The Canadian Labour Congress (CLC) had no problem going against the grain when it decided to forgo the widely used Microsoft Office suite of business applications. Instead, it chose to replace its aging WordPerfect installations with OpenOffice.org - for free.
Yes, there was a clear financial motive: By steering clear of Office 2007 and installing OpenOffice.org for its 100-plus users, the CLC saved an estimated $60,000 in licensing fees. "But it's not just about the money," says Andrew Southworth, the network technician responsible for all IT services at the CLC. In fact, says Mr. Southworth, the philosophy and principles behind open source software also struck a chord with the CLC and aligns with its community-based activities.
Free/libre/open-source software (FLOSS) - or simply "open source software" - has long since evolved beyond a grassroots social movement started by idealistic software programmers who refer to large proprietary software makers collectively as "The Man." But are companies any more willing to adopt open source software nowadays than they were a decade ago?
To proponents of open source, it's not just about the source code that's freely available to the general public. For many adopters, it's about freedom. Open source represents minimizing dependence on large software companies that generally prevent users from changing or adapting their products, either by keeping the source code secret or by strict copyright rules. It also allows for greater flexibility and control over customization.
But fear and doubt remain major impediments to wider adoption of open source software, explains Mike Gifford, president of Ottawa-based open source web development firm OpenConcept Consulting Inc.
"Downloading and installing [open source] software is 'scary' after all," says Mr. Gifford, who also volunteers his time as an OpenOffice.org marketing representative seeking to raise awareness of its open source office suite. Most people, he says, will use proprietary software preinstalled on workstations and servers and make the best of it.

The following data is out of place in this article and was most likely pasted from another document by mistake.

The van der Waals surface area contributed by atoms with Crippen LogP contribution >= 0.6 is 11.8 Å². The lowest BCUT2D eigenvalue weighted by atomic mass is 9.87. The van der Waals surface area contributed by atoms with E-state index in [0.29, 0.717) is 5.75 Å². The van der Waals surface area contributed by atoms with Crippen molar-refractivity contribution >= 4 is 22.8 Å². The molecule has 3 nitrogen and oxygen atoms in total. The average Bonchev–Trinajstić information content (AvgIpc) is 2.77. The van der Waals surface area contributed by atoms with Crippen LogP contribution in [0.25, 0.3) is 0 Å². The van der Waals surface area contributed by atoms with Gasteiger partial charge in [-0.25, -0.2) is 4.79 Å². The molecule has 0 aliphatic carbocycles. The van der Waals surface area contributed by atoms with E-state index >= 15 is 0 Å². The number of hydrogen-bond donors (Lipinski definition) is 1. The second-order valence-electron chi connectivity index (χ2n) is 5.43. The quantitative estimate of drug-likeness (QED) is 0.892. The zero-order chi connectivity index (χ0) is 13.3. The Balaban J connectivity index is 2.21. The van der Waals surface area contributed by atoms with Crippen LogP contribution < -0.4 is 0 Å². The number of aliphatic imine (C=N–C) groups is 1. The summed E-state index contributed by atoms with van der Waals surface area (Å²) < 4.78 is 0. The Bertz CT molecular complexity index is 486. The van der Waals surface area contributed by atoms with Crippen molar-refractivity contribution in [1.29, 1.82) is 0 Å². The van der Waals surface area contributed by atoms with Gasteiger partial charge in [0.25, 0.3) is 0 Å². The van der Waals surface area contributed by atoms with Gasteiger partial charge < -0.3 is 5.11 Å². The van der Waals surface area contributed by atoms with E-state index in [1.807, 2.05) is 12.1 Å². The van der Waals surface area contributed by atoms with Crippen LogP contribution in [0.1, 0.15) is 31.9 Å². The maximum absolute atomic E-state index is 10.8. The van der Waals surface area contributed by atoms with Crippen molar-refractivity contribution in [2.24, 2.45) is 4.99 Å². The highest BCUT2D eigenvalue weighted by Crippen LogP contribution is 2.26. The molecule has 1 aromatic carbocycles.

The CLC wanted to avoid falling into that trap. Mr. Southworth was concerned about the long-term accessibility of documents used within the CLC.
He was reluctant to have the organization bound to a particular vendor and its propriety file formats. Choosing Office 2007 would leave the future of the CLC's documents in the hands of Microsoft's development cycle. OpenOffice.org's transparency and inherent support for the open standard-based OpenDocument file format allayed his concerns.
"I need to think beyond today [and consider] tomorrow's needs," Mr. Southworth says. "While Microsoft is touting its own open format, we in the IT field know that Microsoft is in the business of selling software, not document management. So the question for me was not 'why OpenOffice.org?' but 'why Microsoft?' "
Despite the freedom open source software offers application developers and users, there's one important caveat: You have to know what you're doing, and you have to have the resources with which to do it.
Prescient Digital Media, a Toronto-based Internet and intranet consulting and development firm, was able to combine its in-house IT expertise with the services of a freelance developer to build its corporate website using the open source content management system, Plone.
It was a move that saved the company between $10,000 and $20,000.
"The software is absolutely free. The catch is that you still have to customize and configure it yourself," says Toby Ward, president of Prescient Digital Media.
But not everyone has the resources or the skills to carry out this type of development.
"When something goes wrong with an open source application, you either have to have someone internally with extensive programming experience or wait for someone in the volunteer community to help," says Tim Dorey, founder and president of Windsor-based Vialect Inc, the makers of intraNET.
Mr. Dorey admits that open source software has its place, but he cautions that he has seen too many open source projects peak and then fade away after the community loses interest or loses members.
But that won't stop open source software proponents. In addition to using an open source solution for its own website, Prescient Digital Media has begun incorporating open source portal and content management system products such as Joomla! and Liferay on client projects.